Duration: 18 minutes
Myrkviðr (Mirkwood) is the Old Norse word for “dark wood” or “black forest” and occurs in several folktales of Germany, Norway, Sweden and related forms of the name occur across Europe and may be a general term for a dark and dense forest.
The name was anglicised by Sir Walter Scott (in Waverley) and William Morris (in The House of the Wolfings) and later popularized by J. R. R. Tolkien as "Mirkwood".
Tolkien comments on Myrkviðr in a letter to his eldest grandson: “Mirkwood is not an invention of mine, but a very ancient name, weighted with legendary associations. It was probably the Primitive Germanic name for the great mountainous forest regions that anciently formed a barrier to the south of the lands of Germanic expansion. In some traditions, it became used especially of the boundary between Goths and Huns.”
In the Norse tradition 'crossing the Black Forest' came to signify penetrating the barriers between one world and another, especially the world of the gods and the world of fire, where Surtr, the god of fire, lives. The old Norse manuscripts describe Surtr as the first of the fire giants to emerge from the flames of Muspelheim, the realm of fire, holding an immense fire sword.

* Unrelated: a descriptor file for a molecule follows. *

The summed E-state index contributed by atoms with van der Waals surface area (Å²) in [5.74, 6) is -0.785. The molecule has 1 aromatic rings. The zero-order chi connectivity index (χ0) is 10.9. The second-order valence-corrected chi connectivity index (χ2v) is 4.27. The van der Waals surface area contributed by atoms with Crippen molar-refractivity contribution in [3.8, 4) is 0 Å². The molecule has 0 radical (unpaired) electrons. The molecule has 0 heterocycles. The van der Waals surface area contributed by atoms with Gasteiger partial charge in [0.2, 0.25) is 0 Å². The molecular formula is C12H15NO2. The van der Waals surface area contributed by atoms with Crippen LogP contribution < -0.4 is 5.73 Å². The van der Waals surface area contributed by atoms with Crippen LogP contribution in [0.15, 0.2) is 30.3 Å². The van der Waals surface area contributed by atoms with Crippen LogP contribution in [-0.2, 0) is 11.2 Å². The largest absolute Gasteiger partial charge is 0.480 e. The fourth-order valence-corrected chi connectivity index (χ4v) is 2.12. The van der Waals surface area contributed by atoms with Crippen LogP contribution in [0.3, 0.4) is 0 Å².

Although the work is not intended to be overtly programmatic, the opening chords reveal the awesome, dark majesty of the forest before settling into the almost complete absence of light and, as the mists clear, they may encounter evil spirits, dwarves forging metal into weapons, the gathering of elven armies, battles, the fair Melusine bathing and meeting her prince before her secret is discovered and she wreaks her terrible vengeance, the games and tricks of sprites and goblins, the arrival of Oberon and Titania (or, possibly, Gandalf) to restore order and even the occasional dragon, breathing fire and spitting sparks before a bacchanal draws the work to its conclusion. It is for the listeners and performers to conjure up whatever images they will as everyone’s perception of Myrkviðr (Mirkwood) is different.
This work is dedicated to the memory of Walter White, long-time conductor of the Ystradgynlais Silver Band. Walter was my first trumpet teacher (later my classroom teacher for both ‘O’ and ‘A’ levels) and introduced me to the world of brass bands. It was Walter who encouraged me to compose and to apply to study with Alun Hoddinott at University College, Cardiff. I owe everything to this mild and generous man.